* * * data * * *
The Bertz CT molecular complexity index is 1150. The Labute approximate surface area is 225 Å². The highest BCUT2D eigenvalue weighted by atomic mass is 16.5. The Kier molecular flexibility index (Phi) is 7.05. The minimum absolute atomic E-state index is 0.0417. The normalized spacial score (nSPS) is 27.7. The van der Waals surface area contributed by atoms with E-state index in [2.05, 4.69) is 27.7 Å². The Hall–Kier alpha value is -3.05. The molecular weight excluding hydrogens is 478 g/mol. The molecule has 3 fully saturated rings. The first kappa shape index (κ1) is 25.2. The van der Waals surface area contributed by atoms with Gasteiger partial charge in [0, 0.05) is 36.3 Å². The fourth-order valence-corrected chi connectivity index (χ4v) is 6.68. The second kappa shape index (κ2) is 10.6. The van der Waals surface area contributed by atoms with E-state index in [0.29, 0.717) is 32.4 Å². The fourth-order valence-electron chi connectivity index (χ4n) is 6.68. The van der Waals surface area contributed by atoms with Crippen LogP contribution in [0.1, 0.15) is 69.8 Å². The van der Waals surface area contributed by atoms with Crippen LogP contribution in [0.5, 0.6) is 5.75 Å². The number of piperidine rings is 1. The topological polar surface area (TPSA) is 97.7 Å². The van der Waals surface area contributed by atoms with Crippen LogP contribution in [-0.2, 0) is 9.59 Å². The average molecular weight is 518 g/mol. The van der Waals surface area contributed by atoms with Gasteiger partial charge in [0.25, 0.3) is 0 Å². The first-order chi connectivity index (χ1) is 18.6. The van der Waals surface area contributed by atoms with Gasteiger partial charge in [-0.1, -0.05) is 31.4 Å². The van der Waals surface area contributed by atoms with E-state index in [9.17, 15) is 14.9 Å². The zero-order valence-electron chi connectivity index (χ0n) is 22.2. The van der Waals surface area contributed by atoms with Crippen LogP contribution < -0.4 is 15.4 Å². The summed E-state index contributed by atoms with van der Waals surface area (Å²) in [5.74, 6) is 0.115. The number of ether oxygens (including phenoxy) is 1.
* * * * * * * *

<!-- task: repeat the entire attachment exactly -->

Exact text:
The Bertz CT molecular complexity index is 1150. The Labute approximate surface area is 225 Å². The highest BCUT2D eigenvalue weighted by atomic mass is 16.5. The Kier molecular flexibility index (Phi) is 7.05. The minimum absolute atomic E-state index is 0.0417. The normalized spacial score (nSPS) is 27.7. The van der Waals surface area contributed by atoms with E-state index in [2.05, 4.69) is 27.7 Å². The Hall–Kier alpha value is -3.05. The molecular weight excluding hydrogens is 478 g/mol. The molecule has 3 fully saturated rings. The first kappa shape index (κ1) is 25.2. The van der Waals surface area contributed by atoms with Gasteiger partial charge in [0, 0.05) is 36.3 Å². The fourth-order valence-corrected chi connectivity index (χ4v) is 6.68. The second kappa shape index (κ2) is 10.6. The van der Waals surface area contributed by atoms with E-state index in [0.29, 0.717) is 32.4 Å². The fourth-order valence-electron chi connectivity index (χ4n) is 6.68. The van der Waals surface area contributed by atoms with Crippen LogP contribution in [0.1, 0.15) is 69.8 Å². The van der Waals surface area contributed by atoms with Crippen LogP contribution in [0.5, 0.6) is 5.75 Å². The number of piperidine rings is 1. The topological polar surface area (TPSA) is 97.7 Å². The van der Waals surface area contributed by atoms with Crippen LogP contribution in [-0.2, 0) is 9.59 Å². The average molecular weight is 518 g/mol. The van der Waals surface area contributed by atoms with Gasteiger partial charge in [0.25, 0.3) is 0 Å². The first-order chi connectivity index (χ1) is 18.6. The van der Waals surface area contributed by atoms with Gasteiger partial charge in [-0.1, -0.05) is 31.4 Å². The van der Waals surface area contributed by atoms with E-state index in [9.17, 15) is 14.9 Å². The zero-order valence-electron chi connectivity index (χ0n) is 22.2. The van der Waals surface area contributed by atoms with Crippen LogP contribution < -0.4 is 15.4 Å². The summed E-state index contributed by atoms with van der Waals surface area (Å²) in [5.74, 6) is 0.115. The number of ether oxygens (including phenoxy) is 1.